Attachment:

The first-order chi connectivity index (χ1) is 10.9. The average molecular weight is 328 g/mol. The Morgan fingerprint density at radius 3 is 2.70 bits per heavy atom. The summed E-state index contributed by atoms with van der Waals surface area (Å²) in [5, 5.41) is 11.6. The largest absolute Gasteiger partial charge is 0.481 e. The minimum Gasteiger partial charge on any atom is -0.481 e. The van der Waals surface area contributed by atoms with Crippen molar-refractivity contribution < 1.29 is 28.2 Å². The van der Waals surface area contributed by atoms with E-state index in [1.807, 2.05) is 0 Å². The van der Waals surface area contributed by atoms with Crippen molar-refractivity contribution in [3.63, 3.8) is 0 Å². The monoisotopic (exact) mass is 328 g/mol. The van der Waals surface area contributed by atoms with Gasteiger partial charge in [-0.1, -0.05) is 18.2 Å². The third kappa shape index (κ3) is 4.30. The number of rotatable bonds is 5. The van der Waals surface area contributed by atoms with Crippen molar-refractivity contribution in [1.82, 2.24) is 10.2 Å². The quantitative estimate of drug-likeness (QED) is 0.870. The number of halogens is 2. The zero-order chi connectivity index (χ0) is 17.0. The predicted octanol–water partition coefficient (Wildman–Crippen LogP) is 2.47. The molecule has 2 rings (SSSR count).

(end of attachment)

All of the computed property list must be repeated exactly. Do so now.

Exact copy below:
The first-order chi connectivity index (χ1) is 10.9. The average molecular weight is 328 g/mol. The Morgan fingerprint density at radius 3 is 2.70 bits per heavy atom. The summed E-state index contributed by atoms with van der Waals surface area (Å²) in [5, 5.41) is 11.6. The largest absolute Gasteiger partial charge is 0.481 e. The minimum Gasteiger partial charge on any atom is -0.481 e. The van der Waals surface area contributed by atoms with Crippen molar-refractivity contribution < 1.29 is 28.2 Å². The van der Waals surface area contributed by atoms with E-state index in [1.807, 2.05) is 0 Å². The van der Waals surface area contributed by atoms with Crippen molar-refractivity contribution in [3.63, 3.8) is 0 Å². The monoisotopic (exact) mass is 328 g/mol. The van der Waals surface area contributed by atoms with Gasteiger partial charge in [-0.1, -0.05) is 18.2 Å². The third kappa shape index (κ3) is 4.30. The number of rotatable bonds is 5. The van der Waals surface area contributed by atoms with Crippen molar-refractivity contribution in [1.82, 2.24) is 10.2 Å². The quantitative estimate of drug-likeness (QED) is 0.870. The number of halogens is 2. The zero-order chi connectivity index (χ0) is 17.0. The predicted octanol–water partition coefficient (Wildman–Crippen LogP) is 2.47. The molecule has 2 rings (SSSR count).